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2 months ago

Barbara R. Cochran, MFA  See profile asked this question:

Language pair:

Italian > English

Subject:

General

Level of diffculty:

Easy / medium

Word or term in question:

percorso all'andata

Context:

Ottenuta la risposta di Guyuk, Giovanni de Pian Carpine e il suo compagno ripresero la via di ritorno, seguendo lo stesso itinerario percorso all'andata, ma tra fatiche e stenti resi più gravosi dalla lunga permanenza in terra straniera, fra genti ostili, nel continuo timore di incomprensioni e inganni.

 

 

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Answers on this question

2 months ago

Carlos Pablo MIGUES-LABANCA, BSc.  See my profile wrote:

retraversing the same path they had followed on the outward voyage

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2 months ago

plaisirsdelavie  See my profile wrote:

Comments by other colleagues on this answer:

2 months ago

exegete  See profile wrote:

I agree: "retrace one's steps" is standard English for "(ri)tornare sui propri passi" (in French: "revenir sur ses pas", "rebrousser chemin"). https://www.wordreference.com/enit/retrace https://www.wordreference.com/fren/rebrousser%20chemin https://www.wordreference.com/enfr/retrace : "If you lose your keys, try retracing your steps to see where you left them." https://www.thefreedictionary.com/retrace : "retrace: 1. to go back over (one's steps, a route, etc) again: we **retraced the route** we took last summer." "retrace: 1. to **trace backward**; go back over: to retrace one's steps." However, I see nothing wrong with: "(they) resumed their return trip, following the same itinerary as on the outward journey" I see no need for shortening the sentence to: "(they) resumed their return trip, retracing their route/path" Especially as it was a very long trip: "Ha così inizio ***il lunghissimo e avventuroso viaggio di Giovanni da Pian del Carpine*** fino a Karakorum, ***alla corte del Gran Khan Guyuk****; ***due anni e mezzo*** costellati di spettacoli raccapriccianti, fatiche e stenti, ma anche di racconti e incontri favolosi." at http://www.lulu.com/shop/giovanni-da-pian-del-carpine/storia-dei-mongoli/paperback/product-20513981.html "Güyük Khan (...) was the third Great Khan of the Mongol Empire" https://en.wikipedia.org/wiki/G%C3%BCy%C3%BCk_Khan "Giovanni da Pian del Carpine (..) was a medieval Italian diplomat, archbishop and explorer - and ***one of the first Europeans to enter the court of the Great Khan of the Mongol Empire***. He is the author of the earliest important Western account of northern and central Asia, Rus, and other regions of the Mongol dominion." at https://en.wikipedia.org/wiki/Giovanni_da_Pian_del_Carpine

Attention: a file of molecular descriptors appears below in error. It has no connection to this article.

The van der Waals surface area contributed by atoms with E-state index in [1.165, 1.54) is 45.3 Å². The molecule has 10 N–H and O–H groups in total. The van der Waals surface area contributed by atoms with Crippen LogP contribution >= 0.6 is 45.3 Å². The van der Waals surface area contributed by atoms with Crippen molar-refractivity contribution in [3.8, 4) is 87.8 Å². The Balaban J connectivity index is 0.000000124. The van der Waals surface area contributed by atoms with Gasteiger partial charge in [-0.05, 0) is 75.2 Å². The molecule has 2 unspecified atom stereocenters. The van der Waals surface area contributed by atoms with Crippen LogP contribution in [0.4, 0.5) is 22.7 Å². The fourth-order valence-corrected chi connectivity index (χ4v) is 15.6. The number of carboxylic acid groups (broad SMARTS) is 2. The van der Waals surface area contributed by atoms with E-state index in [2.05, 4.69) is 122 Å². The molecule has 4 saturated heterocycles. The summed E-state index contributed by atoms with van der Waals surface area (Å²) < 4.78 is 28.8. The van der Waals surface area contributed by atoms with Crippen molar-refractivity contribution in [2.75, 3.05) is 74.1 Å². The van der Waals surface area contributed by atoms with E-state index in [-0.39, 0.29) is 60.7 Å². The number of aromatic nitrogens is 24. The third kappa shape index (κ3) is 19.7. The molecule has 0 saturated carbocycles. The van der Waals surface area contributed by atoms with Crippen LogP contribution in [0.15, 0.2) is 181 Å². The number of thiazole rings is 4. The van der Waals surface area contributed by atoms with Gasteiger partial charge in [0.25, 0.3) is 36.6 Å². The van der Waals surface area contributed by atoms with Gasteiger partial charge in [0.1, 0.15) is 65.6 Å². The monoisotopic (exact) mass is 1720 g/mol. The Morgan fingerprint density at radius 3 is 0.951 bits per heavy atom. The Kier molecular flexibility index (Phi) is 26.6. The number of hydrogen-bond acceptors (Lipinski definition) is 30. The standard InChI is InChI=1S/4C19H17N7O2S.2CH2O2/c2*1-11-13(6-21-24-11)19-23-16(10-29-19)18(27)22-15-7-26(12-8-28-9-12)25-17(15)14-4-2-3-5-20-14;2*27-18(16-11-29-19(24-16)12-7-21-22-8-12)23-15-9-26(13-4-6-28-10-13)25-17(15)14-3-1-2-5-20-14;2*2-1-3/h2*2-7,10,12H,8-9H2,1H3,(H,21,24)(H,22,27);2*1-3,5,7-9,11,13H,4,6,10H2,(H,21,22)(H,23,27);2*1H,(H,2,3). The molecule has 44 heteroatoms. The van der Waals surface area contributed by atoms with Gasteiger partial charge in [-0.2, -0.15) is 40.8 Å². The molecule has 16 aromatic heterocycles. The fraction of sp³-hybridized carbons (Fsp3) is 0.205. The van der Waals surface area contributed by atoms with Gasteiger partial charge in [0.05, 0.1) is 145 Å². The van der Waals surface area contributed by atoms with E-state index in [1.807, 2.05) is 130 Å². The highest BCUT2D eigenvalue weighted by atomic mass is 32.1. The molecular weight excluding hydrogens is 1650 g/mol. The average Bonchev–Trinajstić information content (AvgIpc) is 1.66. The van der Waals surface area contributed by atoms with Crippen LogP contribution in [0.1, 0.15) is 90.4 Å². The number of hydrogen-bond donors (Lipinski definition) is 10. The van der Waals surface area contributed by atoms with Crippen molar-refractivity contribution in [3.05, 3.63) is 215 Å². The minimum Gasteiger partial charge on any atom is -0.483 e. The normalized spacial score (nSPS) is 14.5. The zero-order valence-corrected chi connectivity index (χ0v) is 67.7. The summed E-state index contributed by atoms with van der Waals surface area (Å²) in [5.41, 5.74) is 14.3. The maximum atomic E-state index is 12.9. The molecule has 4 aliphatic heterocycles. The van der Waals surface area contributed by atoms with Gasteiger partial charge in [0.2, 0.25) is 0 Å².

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2 months ago

Charles Ferguson  See my profile wrote:

the same route as they went

My comment:

My inclination is to keep it simple, but of course that's dependent on your own preferences.

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2 months ago

exegete  See profile wrote: